Friday Fiction: The Gift

The following work is flash fiction. That means there’s no editing involved, nor was their any research devoted to medical accuracy in this story. It’s just an exercise in writing off the top of my head. Hope you enjoy.

The saying goes that God won’t give you more than you can handle. If that were true, then Jennifer Stewart’s family must have been able to handle anything.

Jennifer’s parents had both destroyed their credit as young adults and had never been able to recover. Now in their early thirties, Rick and Diane were struggling to make ends meet, fighting to squeeze everything they could out of every check, and it was never quite enough. Then Jennifer came along, and things got financially worse.

Both Rick and Diane made enough to barely make ends meet with Jennifer as a part of their lives, but they made far too much to qualify for any sort of government assistance, and so they continued to struggle, turning any holiday into an afterthought.

At age three, Jennifer was diagnosed with a rare heart condition, and that landed her a spot on the transplant list.

Rick and Diane didn’t know what to do anymore. They tried fundraising sites, they tried neighborhood bake sales, but nothing could come close to matching the enormous medical bills Jennifer’s condition was racking up. Things were looking bad as the holidays arrived, only to be largely ignored once more.

Early in December, as Rick and Diane were tucking Jennifer into bed, she announced that she didn’t believe in Santa Claus, because if there was one, she wouldn’t be sick. Rick and Diane didn’t know what to say, so they reassured her the best they could and stumbled, crestfallen, to their own bedroom for a night of fitful slumber. After the life they were living, they couldn’t bring themselves to believe in Santa Claus either, though they desperately wanted to.

Christmas Eve came around with little fanfare, when the phone rang that night. A donor had been found, and it was time. Surgery was scheduled for the next morning. Rick and Diane only fleetingly thought of the expense they were about to undertake – their little girl was getting her life back, and on Christmas Day.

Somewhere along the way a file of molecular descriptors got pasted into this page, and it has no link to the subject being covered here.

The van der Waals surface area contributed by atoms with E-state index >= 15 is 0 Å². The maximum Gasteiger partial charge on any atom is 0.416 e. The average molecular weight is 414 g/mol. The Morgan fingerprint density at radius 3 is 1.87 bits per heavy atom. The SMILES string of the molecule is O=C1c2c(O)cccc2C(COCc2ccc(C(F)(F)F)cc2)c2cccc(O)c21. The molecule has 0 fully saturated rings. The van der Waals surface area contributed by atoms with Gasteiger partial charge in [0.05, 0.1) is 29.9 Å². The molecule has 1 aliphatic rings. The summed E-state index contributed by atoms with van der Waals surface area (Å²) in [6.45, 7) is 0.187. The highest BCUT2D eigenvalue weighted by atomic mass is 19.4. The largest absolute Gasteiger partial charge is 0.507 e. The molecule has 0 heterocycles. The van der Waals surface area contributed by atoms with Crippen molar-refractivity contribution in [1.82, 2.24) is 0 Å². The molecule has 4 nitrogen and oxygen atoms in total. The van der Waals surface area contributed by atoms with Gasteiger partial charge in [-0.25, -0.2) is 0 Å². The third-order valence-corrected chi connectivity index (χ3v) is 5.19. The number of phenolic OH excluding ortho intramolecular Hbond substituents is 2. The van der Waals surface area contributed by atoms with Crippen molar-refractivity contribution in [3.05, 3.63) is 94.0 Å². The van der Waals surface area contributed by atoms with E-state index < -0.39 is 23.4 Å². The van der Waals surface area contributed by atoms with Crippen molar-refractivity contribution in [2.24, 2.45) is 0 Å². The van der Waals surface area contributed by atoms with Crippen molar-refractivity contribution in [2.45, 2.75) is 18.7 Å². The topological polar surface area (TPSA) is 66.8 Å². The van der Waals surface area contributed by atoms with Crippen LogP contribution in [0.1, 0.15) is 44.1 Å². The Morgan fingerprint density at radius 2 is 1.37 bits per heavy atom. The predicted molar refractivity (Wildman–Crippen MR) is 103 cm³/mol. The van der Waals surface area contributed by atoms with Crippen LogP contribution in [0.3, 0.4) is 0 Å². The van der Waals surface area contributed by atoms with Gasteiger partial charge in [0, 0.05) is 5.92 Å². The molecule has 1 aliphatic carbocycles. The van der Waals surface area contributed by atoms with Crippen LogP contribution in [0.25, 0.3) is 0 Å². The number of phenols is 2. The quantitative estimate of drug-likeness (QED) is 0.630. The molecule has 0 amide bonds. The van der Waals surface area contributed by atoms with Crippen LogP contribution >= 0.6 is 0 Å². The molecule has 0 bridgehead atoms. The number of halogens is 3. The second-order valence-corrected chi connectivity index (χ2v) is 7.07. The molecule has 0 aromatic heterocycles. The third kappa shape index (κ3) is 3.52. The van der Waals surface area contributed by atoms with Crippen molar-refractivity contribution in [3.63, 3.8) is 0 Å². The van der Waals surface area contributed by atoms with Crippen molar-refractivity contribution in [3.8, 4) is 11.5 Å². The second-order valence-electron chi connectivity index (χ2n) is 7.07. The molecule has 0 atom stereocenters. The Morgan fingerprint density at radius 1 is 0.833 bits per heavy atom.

Jennifer was wheeled into the OR and the long wait began.

And went on. And on.

For 13 hours Jennifer was in there with no notification from the doctors or nurses of any sort of update.

Finally the surgeon, Dr. Peterson came to meet them, still in his scrubs.

The surgeon began, “Your daughter had some complications in surgery, but she’s fine. Once she stabilizes in recovery, you can come back and see her.” Rick and Diane started crying and profusely thanked Dr. Peterson before returning to their seats in the rear of the richly decorated waiting room. They were the only ones there, due to the holiday, except for the tree with the solid white lights.

While still wiping the tears from their eyes, a portly gentleman in a well-tailored navy business suit and a crimson tie approached them. “Mr. and Mrs. Stewart?”

Rick and Diane stood up and acknowledged their visitor, who introduced himself as a member of the hospital’s board of directors. He started to speak with little fanfare. “We know your situation is tight, so I wanted to make a point of visiting with you today and telling you that an anonymous benefactor has agreed to pay all of Jennifer’s medical bills from the beginning. It seemed an appropriate way to wish you merry Christmas.”

Rick and Diane were dumbfounded. They didn’t know what to say. This could give them their lives back. Without really thinking, Diane just hugged the man, who smiled a big smile and hugged her back.

As he departed to leave, the man handed each of them his card and said for them to call on him should they need anything else..

Instinctively, they both looked down at the card, which bore only two words: “Kris Kringle.”

Open-mouthed, they looked up to face the man. But he was nowhere to be seen. He’d not had time to walk across the waiting area and there was nothing blocking their view to any point in the room. He’d just vanished.

Beside them, the solid white lights on the Christmas tree started to twinkle as somewhere distantly in the hospital, they heard a jolly old laugh.

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